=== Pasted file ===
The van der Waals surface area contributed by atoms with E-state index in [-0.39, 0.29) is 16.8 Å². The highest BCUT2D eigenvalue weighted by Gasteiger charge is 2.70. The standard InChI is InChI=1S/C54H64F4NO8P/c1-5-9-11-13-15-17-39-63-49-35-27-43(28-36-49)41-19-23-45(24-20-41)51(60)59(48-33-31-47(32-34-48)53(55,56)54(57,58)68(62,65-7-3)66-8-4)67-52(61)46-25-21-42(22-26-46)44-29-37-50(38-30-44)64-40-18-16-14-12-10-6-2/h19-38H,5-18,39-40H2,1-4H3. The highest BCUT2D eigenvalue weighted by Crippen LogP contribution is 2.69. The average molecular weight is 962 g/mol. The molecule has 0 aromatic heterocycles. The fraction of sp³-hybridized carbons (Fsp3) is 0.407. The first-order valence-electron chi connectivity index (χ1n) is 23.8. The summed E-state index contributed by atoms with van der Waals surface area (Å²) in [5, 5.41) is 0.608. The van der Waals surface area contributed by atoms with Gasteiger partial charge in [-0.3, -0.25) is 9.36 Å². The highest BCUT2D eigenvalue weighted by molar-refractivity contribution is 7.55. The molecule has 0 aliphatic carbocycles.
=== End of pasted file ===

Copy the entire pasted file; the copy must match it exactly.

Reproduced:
The van der Waals surface area contributed by atoms with E-state index in [-0.39, 0.29) is 16.8 Å². The highest BCUT2D eigenvalue weighted by Gasteiger charge is 2.70. The standard InChI is InChI=1S/C54H64F4NO8P/c1-5-9-11-13-15-17-39-63-49-35-27-43(28-36-49)41-19-23-45(24-20-41)51(60)59(48-33-31-47(32-34-48)53(55,56)54(57,58)68(62,65-7-3)66-8-4)67-52(61)46-25-21-42(22-26-46)44-29-37-50(38-30-44)64-40-18-16-14-12-10-6-2/h19-38H,5-18,39-40H2,1-4H3. The highest BCUT2D eigenvalue weighted by Crippen LogP contribution is 2.69. The average molecular weight is 962 g/mol. The molecule has 0 aromatic heterocycles. The fraction of sp³-hybridized carbons (Fsp3) is 0.407. The first-order valence-electron chi connectivity index (χ1n) is 23.8. The summed E-state index contributed by atoms with van der Waals surface area (Å²) in [5, 5.41) is 0.608. The van der Waals surface area contributed by atoms with Gasteiger partial charge in [-0.3, -0.25) is 9.36 Å². The highest BCUT2D eigenvalue weighted by molar-refractivity contribution is 7.55. The molecule has 0 aliphatic carbocycles.